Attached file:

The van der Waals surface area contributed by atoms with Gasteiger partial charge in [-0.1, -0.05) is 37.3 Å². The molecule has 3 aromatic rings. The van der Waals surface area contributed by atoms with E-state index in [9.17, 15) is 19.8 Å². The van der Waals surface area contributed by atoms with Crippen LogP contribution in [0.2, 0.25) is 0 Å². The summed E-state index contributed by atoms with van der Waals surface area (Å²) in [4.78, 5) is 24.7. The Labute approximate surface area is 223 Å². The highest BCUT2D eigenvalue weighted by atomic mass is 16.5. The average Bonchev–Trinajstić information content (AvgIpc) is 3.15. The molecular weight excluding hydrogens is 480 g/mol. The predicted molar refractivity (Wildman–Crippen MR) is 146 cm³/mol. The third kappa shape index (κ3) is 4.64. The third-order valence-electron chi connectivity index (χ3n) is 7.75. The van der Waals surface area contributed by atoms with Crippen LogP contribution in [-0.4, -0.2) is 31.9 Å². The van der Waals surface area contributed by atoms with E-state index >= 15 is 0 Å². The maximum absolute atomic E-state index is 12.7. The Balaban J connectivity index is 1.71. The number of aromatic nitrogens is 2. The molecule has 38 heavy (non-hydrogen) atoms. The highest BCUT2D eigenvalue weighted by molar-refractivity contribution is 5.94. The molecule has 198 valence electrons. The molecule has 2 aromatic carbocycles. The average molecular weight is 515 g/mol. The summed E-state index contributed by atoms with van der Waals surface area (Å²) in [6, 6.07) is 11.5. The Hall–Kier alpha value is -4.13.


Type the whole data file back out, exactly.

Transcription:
The van der Waals surface area contributed by atoms with Gasteiger partial charge in [-0.1, -0.05) is 37.3 Å². The molecule has 3 aromatic rings. The van der Waals surface area contributed by atoms with E-state index in [9.17, 15) is 19.8 Å². The van der Waals surface area contributed by atoms with Crippen LogP contribution in [0.2, 0.25) is 0 Å². The summed E-state index contributed by atoms with van der Waals surface area (Å²) in [4.78, 5) is 24.7. The Labute approximate surface area is 223 Å². The highest BCUT2D eigenvalue weighted by atomic mass is 16.5. The average Bonchev–Trinajstić information content (AvgIpc) is 3.15. The molecular weight excluding hydrogens is 480 g/mol. The predicted molar refractivity (Wildman–Crippen MR) is 146 cm³/mol. The third kappa shape index (κ3) is 4.64. The third-order valence-electron chi connectivity index (χ3n) is 7.75. The van der Waals surface area contributed by atoms with Crippen LogP contribution in [-0.4, -0.2) is 31.9 Å². The van der Waals surface area contributed by atoms with E-state index >= 15 is 0 Å². The maximum absolute atomic E-state index is 12.7. The Balaban J connectivity index is 1.71. The number of aromatic nitrogens is 2. The molecule has 38 heavy (non-hydrogen) atoms. The highest BCUT2D eigenvalue weighted by molar-refractivity contribution is 5.94. The molecule has 198 valence electrons. The molecule has 2 aromatic carbocycles. The average molecular weight is 515 g/mol. The summed E-state index contributed by atoms with van der Waals surface area (Å²) in [6, 6.07) is 11.5. The Hall–Kier alpha value is -4.13.